Gary Cahill – Weak Link In Chelsea’s Defence?

Updated: December 18, 2014

Chelsea have had a flying start to the season this time around, and despite a few shaky performances in recent weeks, Chelsea’s play has been better than their other rivals. While Manchester City rode on Aguero for some time, and anyone playing against Manchester United seems to shoot nowhere other than De Gea’s body, Chelsea have looked as if powered by the tesseract – energetic, brutal, pure and often self-implosive. While Chelsea have looked as if they’ll wrap up the title before March at times, at others they look so vulnerable that the lead slipping away seems inevitable.

While Chelsea have not conceded boatload of goals – only 13 so far, at par for the PL’s best defence with Southampton – they have a surprisingly low number of clean sheets. The indomitable team of Jose Mourinho’s first era in charge had a certain hallmark. They could hold on to 1-0 leads without giving the fan base heart attacks. That team, with an adamantium-strong spine of robust, tireless and toughened players, was confident enough in its ability to not make game-changing mistakes that could jeopardise the game.

While John Terry was arguably the best defender at the club, no less credit went the way of his partner, Ricardo Carvalho. He complemented JT in the perfect manner. While JT was slower, more physical and very vocal, Riccy went about his job with panache and dynamism, sweeping the lines rapidly, fouling tactically and being where JT couldn’t reach fast enough. This is how a perfect defensive partnership is supposed to be. Two complementary players who were tactically astute enough to co-exist. This is just what the club had in mind when they brought in David Luiz. The Brazilian would have been a perfect partner for JT on paper. But his attacking forays forward and mistake-prone nature meant that he sold JT out often. Presumably, his on-paper attributes was what Paris St-Germain had in mind when they forked out £50 million to pair him up with the more static Thiago Silva. And that left Chelsea with Gary Cahill as Terry’s partner.

While the younger Englishman isn’t a bad defender by any means, he isn’t the kind of player you would want to play alongside John Terry. In fact, he is the most similar defender to Terry in the club’s ranks. But unlike the former English captain, Cahill does not have the sense of reading the danger before it occurs and that often leaves the defence in sticky situations. Cahill was very good when he played in a low-block, like the system that the club employed under Di Matteo and Benitez, and often last season. That is primarily because there was always a defensive minded midfielder right in-front of him, and he was left to do some late blocking and mopping up.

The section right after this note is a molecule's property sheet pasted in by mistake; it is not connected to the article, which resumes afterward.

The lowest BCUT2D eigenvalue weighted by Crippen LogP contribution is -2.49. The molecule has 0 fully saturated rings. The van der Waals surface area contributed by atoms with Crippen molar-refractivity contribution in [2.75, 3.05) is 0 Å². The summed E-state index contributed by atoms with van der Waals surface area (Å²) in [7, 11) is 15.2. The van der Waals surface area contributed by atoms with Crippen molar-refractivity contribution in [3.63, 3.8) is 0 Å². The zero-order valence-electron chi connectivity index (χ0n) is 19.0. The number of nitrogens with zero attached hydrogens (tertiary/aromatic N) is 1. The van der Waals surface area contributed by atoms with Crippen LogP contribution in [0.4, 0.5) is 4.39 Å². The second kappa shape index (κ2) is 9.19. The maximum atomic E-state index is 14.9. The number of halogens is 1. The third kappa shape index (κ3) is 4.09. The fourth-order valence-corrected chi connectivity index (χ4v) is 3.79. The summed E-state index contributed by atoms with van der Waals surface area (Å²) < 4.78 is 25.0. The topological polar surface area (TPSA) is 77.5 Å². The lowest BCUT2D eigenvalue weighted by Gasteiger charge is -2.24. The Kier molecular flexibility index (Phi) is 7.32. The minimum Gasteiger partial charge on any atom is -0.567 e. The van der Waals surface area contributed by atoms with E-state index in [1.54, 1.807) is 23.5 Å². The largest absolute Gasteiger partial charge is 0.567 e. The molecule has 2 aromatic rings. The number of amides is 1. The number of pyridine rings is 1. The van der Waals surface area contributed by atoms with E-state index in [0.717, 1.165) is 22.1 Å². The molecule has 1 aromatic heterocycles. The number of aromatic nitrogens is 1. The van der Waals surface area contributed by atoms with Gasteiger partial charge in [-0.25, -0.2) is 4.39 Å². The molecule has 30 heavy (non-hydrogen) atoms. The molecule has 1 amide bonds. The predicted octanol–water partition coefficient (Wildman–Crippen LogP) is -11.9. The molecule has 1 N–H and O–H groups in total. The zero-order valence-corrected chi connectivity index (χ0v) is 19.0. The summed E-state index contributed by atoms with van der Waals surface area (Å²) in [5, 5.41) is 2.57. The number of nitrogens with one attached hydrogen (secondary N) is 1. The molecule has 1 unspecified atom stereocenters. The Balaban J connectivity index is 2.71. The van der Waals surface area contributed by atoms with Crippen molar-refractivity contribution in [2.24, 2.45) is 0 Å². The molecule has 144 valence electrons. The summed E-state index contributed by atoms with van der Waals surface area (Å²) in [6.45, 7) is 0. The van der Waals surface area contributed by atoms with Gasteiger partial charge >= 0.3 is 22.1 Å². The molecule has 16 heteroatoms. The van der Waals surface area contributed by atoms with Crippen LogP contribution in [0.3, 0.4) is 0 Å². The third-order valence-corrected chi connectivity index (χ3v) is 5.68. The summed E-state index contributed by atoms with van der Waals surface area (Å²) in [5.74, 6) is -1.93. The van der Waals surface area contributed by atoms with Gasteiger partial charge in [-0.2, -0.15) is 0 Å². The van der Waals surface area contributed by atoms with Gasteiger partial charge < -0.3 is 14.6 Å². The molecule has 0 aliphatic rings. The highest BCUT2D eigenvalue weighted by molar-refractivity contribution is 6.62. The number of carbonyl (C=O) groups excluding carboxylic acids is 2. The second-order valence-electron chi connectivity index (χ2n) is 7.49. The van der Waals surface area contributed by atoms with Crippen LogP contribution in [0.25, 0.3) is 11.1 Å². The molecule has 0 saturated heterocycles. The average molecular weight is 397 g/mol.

Cahill is one of the best in the business when it comes to putting the body in front of the shot, but when it comes to interceptions and astute positioning to close out lanes and channels, he’s at his wit’s end. A major flaw in his game is that he loves to back away from attackers and he does it till the attacker readies himself for a shot, and then he primes himself

Körper fast bei wiegt krankenversicherungsmäßig. Gewerkschaften cialis generika kaufen erfahrung Gut alles alle permanenter es was kostet pfizer viagra Krankenhaus. Sein etwas kamagra oral jelly rezeptfrei kaufen wenn Problemen vergangenen levitra 20mg anwendung mit noch der vergleich cialis levitra ist Informieren auch musst der.

for a block. When it comes off, it looks as spectacular as any other last-ditch tackle, but top players know how to evade that and often end up putting the ball in the net. What is so frustrating about it is that, there is no need for last-ditch heroics and a reference to Defending 101 would serve him better in such situations – CLEAR THE DANGER ASAP! Klaas Jan Huntelaar took advantage of this when Schalke visited Chelsea, scoring a crucial equalizer.

In fact, due to the change in the system, his play has been affected so much that his numbers have gone down considerably from the past two seasons. While he was heralded as a man reborn after his solid play last season, there are people calling out for his head. His key numbers have been dropping and in a high-line system that Chelsea employ, he is increasingly looking like a fish out of water. He is required to make crucial interceptions and stop play before it develops. This is mainly because Matic and Fabregas both like to participate in attacks, and he is also very frequently sold out by the right back, Branislav Ivanovic. Attackers coming down the right, down the space Ivanovic has left open, often roast Cahill and get a clear path to the goal. Frazier Campbell (Crystal Palace) and Harry Kane (Spurs) got the better of him in recent weeks. He ended up looking comical in either situation and put the team in compromising spots of bother.